Bone density measurement is the most important and most common procedure for diagnosing osteoporosis. The corresponding method has a name: DXA osteodensitometry. X-rays are used to measure the density of the lumbar vertebrae and thighbone. A T-score from 0 to -1 means: Bone density is normal. A value below it, means the opposite: the bone density is well below that of a healthy person.

Which treatment do you need?

Stable fractures heal in some cases with conservative therapy within 2-3 months, possibly supported by wearing a corset. With conservative therapies (for example medication) it is important to know that these are only suitable for stopping further bone loss or suppressing the pain. However, it remains uncertain whether the vertebral fractures will stabilize or worsen it. In addition, there is a risk of deforming the spine.

In this case and in case of an unstable fracture with nerve injury, interventions such as kyphoplasty, vertebral body replacement, stabilization measures with cementing and other therapeutic approaches should be taken into consideration. The aim of these interventions is to relieve patients from pain as soon as possible, to ensure a quick stabilization and resumption, to make their participation in life activities, to prevent further deterioration of statics and neurological deficits.
 
Your doctor will help you to find the perfect therapy. After a detailed consultation, in-depth neurological examination and MRI consultation and paying attention to some individual factors like your age, your general health condition, comorbidities, activities, etc., you will be advised with the therapy that has the highest chances of success and the lowest risks.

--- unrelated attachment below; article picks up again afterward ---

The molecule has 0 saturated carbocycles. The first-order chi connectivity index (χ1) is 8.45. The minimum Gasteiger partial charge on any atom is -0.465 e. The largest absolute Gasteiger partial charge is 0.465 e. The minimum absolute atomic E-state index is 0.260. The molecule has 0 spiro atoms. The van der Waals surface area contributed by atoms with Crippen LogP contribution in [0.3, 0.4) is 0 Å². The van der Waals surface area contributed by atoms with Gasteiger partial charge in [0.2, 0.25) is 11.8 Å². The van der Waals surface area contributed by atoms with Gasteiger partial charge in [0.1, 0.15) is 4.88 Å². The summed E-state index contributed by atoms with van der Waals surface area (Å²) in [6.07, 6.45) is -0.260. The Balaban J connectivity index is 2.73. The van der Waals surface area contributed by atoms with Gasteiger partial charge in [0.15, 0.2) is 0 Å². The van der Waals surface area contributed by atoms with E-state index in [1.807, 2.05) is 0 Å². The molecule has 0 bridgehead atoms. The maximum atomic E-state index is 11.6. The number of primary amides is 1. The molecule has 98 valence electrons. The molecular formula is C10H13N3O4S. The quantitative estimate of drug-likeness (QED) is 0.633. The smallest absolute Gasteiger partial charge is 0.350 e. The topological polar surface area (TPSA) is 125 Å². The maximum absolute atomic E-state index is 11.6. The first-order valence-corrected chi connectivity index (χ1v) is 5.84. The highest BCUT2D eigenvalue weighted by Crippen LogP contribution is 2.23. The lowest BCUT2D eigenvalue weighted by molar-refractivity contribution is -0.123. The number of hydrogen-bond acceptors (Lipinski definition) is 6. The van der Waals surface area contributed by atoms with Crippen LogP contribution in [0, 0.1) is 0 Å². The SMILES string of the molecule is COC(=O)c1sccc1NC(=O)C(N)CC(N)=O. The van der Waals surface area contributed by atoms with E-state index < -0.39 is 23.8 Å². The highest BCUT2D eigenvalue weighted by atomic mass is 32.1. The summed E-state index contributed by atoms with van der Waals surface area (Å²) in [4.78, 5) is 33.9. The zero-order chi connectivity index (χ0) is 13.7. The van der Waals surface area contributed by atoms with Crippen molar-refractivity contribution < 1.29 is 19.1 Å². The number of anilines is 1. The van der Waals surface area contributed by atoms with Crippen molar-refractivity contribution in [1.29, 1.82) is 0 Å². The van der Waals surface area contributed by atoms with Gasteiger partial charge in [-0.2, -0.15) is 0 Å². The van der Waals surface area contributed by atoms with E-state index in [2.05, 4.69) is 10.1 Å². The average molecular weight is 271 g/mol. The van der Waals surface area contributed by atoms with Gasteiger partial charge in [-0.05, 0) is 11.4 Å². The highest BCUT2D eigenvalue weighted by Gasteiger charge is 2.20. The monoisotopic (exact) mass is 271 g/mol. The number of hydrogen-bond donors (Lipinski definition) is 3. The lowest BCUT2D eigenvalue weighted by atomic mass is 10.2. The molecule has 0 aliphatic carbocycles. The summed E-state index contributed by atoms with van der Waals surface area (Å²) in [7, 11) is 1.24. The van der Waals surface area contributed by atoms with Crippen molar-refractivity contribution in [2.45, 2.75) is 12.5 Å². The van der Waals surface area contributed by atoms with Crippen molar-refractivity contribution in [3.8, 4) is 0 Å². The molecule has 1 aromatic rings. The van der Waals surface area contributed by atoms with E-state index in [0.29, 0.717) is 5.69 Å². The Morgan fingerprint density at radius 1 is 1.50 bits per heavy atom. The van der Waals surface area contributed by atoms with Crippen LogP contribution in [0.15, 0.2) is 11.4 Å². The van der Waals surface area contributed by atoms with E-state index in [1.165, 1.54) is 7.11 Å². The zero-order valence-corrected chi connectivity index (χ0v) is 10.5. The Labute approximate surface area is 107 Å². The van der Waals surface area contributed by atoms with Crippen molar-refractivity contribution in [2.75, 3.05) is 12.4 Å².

Prognosis - the importance of exercise and nutrition

Osteoporosis is not curable. However, certain precautionary measures and timely therapy can positively influence the course of the disease and slow its progress. Preventive measures should be taken at a young age to build up much bone mass as early as possible. Important pillars of prevention are physical activity and nutrition: Your diet should be rich in calcium, the main building block of the bones and Vitamin D which in turn promotes calcium storage in the bones.

The ideal is a daily intake of about 1000 to 1500 milligrams of calcium through milk, cheese, kale, whole grain cereals, legumes, and calcium-rich mineral water. Important: In order to absorb dietary calcium and build it into the bones, the body needs vitamin D. You should avoid risk factors such as smoking and alcohol.

Dr. med. Munther Sabarini

Author
Dr. med. Munther Sabarini
Specialist in Neurosurgery

Hans-Heinrich Reichelt

Co-author
Hans-Heinrich Reichelt
Chief Editor of Medizin für Menschen

The Avicenna Clinic in Berlin is always willing to help you

Since the year 2001, the Avicenna Clinic is based in Berlin. Our doctors have at least 25 years of international experience in their respective fields (neurosurgery, spinal surgery, anesthesia, and orthopedics).